You never want to hear a player use the phrase "outcoached" when talking about his team. That's when things have gone off the rails for a team. So it's good that Robert Griffin III didn't say that. But he came pretty close.
Asked why the Redskins were struggling early in Sunday's game against the Eagles -- Washington was down 17-0 at half -- Griffin said to "give credit" to the Eagles and they "knew what was coming" in the Redskins passing game.
"You have to give credit where credit is due to Philly. They did a good job of scheming us up," Griffin said. "Obviously, we were able to run the ball effectively, but in the passing game; they kind of had us. They kind of knew what was coming before it was coming and like I said, that is disheartening. But we still have to find ways and that's what I told the guys—no matter what's going on out there, we're the players, we have to make the plays work. We just weren't able to do that during that first half."
The only way that someone can know what's coming in the NFL is through film study. That's done by coaches and if they figured out that Washington was doing certain things and got ready for them, then you have to give Chip Kelly credit.
But you also have to wonder about Mike Shanahan and Kyle Shanahan being too predictable. It shouldn't be that easy to pick up on what Washington's doing in the passing game, but tbe Eagles managed to do it. Asked about having to scramble a bunch and deal with broken-down plays, Griffin again pointed out that the Redskins were "schemed up pretty good."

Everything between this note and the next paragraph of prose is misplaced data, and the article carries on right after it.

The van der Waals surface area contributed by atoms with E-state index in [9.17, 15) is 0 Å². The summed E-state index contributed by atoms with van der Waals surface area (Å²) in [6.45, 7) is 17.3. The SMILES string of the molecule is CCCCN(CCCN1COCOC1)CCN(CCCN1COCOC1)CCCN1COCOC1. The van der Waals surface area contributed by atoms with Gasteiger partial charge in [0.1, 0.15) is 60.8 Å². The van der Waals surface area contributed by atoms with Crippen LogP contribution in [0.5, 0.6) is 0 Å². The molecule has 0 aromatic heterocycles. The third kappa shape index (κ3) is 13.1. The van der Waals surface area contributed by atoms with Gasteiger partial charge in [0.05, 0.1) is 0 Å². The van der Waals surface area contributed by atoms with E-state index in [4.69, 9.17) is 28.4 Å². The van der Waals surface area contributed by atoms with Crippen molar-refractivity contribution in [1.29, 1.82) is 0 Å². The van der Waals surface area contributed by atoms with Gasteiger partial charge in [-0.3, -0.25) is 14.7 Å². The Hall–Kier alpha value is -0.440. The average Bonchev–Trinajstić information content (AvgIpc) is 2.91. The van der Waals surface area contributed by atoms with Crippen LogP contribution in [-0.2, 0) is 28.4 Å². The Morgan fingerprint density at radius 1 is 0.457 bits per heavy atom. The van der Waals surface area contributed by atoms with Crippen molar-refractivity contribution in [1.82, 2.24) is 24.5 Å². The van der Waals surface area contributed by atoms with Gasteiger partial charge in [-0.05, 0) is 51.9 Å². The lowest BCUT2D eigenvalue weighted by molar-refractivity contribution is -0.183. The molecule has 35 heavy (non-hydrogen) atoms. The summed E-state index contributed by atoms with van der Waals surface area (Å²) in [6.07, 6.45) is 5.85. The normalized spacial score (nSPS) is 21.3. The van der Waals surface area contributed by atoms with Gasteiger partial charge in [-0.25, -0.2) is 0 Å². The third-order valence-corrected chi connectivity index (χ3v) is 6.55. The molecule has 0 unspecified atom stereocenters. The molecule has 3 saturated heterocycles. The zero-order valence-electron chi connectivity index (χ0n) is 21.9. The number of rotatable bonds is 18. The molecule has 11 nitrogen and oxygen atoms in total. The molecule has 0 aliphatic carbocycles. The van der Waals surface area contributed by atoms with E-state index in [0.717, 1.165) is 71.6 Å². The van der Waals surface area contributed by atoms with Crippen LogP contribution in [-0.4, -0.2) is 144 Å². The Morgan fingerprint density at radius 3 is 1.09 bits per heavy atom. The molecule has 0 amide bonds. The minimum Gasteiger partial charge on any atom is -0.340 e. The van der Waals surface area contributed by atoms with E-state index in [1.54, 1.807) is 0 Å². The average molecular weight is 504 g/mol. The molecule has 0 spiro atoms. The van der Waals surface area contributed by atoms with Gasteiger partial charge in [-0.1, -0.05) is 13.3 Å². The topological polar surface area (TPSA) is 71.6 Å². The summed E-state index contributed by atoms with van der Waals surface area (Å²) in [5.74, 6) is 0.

“Like I said, they kind of had us schemed up pretty good. It's something that you go back and you watch on film and everybody will learn from it," Griffin said. "Like I told you, there were a lot of broken plays, a lot of scrambling around trying to make things happen. It's not what you want when you come out in the beginning of the game. You want to get those plays to work for you, you want to get the positive yardage, convert third downs, and all that stuff was not working."
The comments aren't specifically directed at either Shanahan. You can make the case that Griffin's simply flustered by the losses.
But it's hard to find a scenario where he's not throwing his coaches under the bus here. If that's the case, it might turn out the fractured-looking relationship we saw all offseason is in worse shape than we ever imagined.
That's bad news for everyone involved, but it's particularly bad for the Shanahans, especially as the L's pile up.